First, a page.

For decades, you faithfully recorded your most precious moments on film, picked a few snapshots from the bunch for photo albums, and then carefully stored the rest. But now those prints are fading. If they’re stored in nonarchival albums or—heaven forbid—in the attic or garage, they may be aging even faster.
You can save them. By scanning old photos and film into your Mac now, you’ll be able to stop the aging process and preserve irreplaceable photos. With the help of image-editing software, you may even be able to reverse some of the worst damage.
Once your photos are digitized, you can search your collection with a few mouse clicks; share your photos with others; and even use your favorites to create calendars, books, slide shows, and more.
Although scanning decades’ worth of old photos isn’t a quick process, it doesn’t have to become a second job. With the right tools and an efficient workflow, you can safely scan, catalog, and annotate your old photos, negatives, and slides in your spare time.
What you’ll need
If you’ve already made the switch to digital photography, you probably own many of the tools you’ll need for this project.
If you have the time and the patience, the best way to digitize your prints, negatives, and slides is to scan them yourself. In recent years, the quality and affordability of consumer scanners have improved—making them well suited to this type of project. (For more product information, see our
scanner topic page.)
By scanning your old photos yourself, you’ll have maximum control over the handling of your prints—some of which may be very fragile—and over the quality of your scans. The downside is that scanning can be a labor-intensive process. However, once you have your system set up, you can work on the project while you answer e-mail and handle other mundane computer chores.
Of course, if you don’t have the time or the patience to take on the task of scanning, you can pay someone to do the work for you.
Companies such as
will accept your bundled-up prints and slides, scan them, perform basic image correction, and then send you the originals along with the digital files on CD or DVD. DigMyPics even uploads proofs of your scans to its Web site so you can spot a problem and have it corrected before delivery. But the service isn’t inexpensive. You’ll spend 39 cents for each print (at 300 dpi; higher resolutions are available for an additional fee) and 59 cents for each frame of a 35mm negative or each 35mm slide (at 2,000 dpi). The company does offer discounts for orders of 500 or more.
Not all scanning services are created equal. Be sure to read the fine print on a company’s Web site, so you know exactly what services are included with the price of a scan. And before sending any scanning service all of your precious memories, perform a trial run. Send the service a few slides or prints you have duplicates of, and see how it performs. Are the scans high quality? Were your materials returned in good shape? Are customer-service representatives available to handle your questions and problems? Once you’re satisfied that a scanning service is reliable, you can begin to send batches of your pictures for archiving.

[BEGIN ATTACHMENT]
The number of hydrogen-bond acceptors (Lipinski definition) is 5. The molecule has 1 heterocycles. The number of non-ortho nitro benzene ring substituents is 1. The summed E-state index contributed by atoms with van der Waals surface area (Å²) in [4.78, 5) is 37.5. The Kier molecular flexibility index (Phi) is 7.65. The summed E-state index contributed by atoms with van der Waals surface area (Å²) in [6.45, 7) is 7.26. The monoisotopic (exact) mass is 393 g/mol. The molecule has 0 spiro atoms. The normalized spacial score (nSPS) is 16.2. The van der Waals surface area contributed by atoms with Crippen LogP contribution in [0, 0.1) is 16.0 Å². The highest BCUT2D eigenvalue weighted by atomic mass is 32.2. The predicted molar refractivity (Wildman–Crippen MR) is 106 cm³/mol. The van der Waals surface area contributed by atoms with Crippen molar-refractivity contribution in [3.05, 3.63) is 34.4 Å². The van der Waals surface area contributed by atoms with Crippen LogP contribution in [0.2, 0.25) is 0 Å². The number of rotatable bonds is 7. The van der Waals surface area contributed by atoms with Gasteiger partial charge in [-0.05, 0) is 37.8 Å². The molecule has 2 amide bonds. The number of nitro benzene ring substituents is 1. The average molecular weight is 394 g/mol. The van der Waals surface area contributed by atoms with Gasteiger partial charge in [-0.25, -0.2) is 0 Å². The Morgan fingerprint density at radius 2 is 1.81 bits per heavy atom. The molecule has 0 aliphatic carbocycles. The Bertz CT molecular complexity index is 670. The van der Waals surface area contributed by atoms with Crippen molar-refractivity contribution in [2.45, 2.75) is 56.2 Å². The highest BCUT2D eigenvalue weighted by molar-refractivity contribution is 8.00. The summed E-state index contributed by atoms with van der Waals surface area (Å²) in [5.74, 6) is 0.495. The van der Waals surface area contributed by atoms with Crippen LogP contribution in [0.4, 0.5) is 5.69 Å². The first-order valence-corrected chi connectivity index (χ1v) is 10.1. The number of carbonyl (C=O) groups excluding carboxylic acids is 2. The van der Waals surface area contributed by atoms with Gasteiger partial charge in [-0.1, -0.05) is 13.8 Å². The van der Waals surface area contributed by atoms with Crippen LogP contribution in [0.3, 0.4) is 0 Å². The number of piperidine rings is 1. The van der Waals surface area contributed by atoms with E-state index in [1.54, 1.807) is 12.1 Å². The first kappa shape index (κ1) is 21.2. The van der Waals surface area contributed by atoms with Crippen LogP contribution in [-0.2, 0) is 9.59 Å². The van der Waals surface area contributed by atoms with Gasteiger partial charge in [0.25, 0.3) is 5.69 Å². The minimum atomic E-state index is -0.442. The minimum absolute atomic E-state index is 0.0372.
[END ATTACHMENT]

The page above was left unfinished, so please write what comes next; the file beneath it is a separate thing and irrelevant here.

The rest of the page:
Once your old photos have been scanned, you’ll need a way to organize the new files. Apple’s iPhoto software ($79 as part of
) is a great choice because it’s powerful and affordable. However, any photo-management software that helps you group photos, add keywords, and make backups will do the trick.
If your prints and negatives have been well preserved (ideally in archival albums or sleeves, and in a temperate climate), your scans may not need much touch-up work beyond the occasional exposure adjustment or the removal of a few dust spots. In these cases, iPhoto’s image-editing tools should suffice.
Pictures that have faded because of exposure to light and air or that have been damaged by careless handling and storage will require a bit more help. In these cases, you’ll need a full-fledged image editor such as Adobe Photoshop CS2 or Photoshop Elements
($649 and $80, respectively
). These programs offer powerful image-correction tools, layer controls, and masking features that give you precise control over specific areas of your photos. Plus, both programs support a variety of specialty plug-ins that can help you restore natural colors and even reduce grain.
Creating high-quality scans doesn’t just take time; it also requires considerable hard-disk space. For example, 100 4-by-6-inch prints scanned at 300 dpi (dots per inch)—the lowest resolution I recommend—take up more than 600MB of space. If you’re digitizing a lot of images, I recommend investing in an external hard drive with a FireWire or USB 2.0 connection. If you’re on a tight budget, then using DVDs is a reasonable—although certainly more cumbersome—alternative.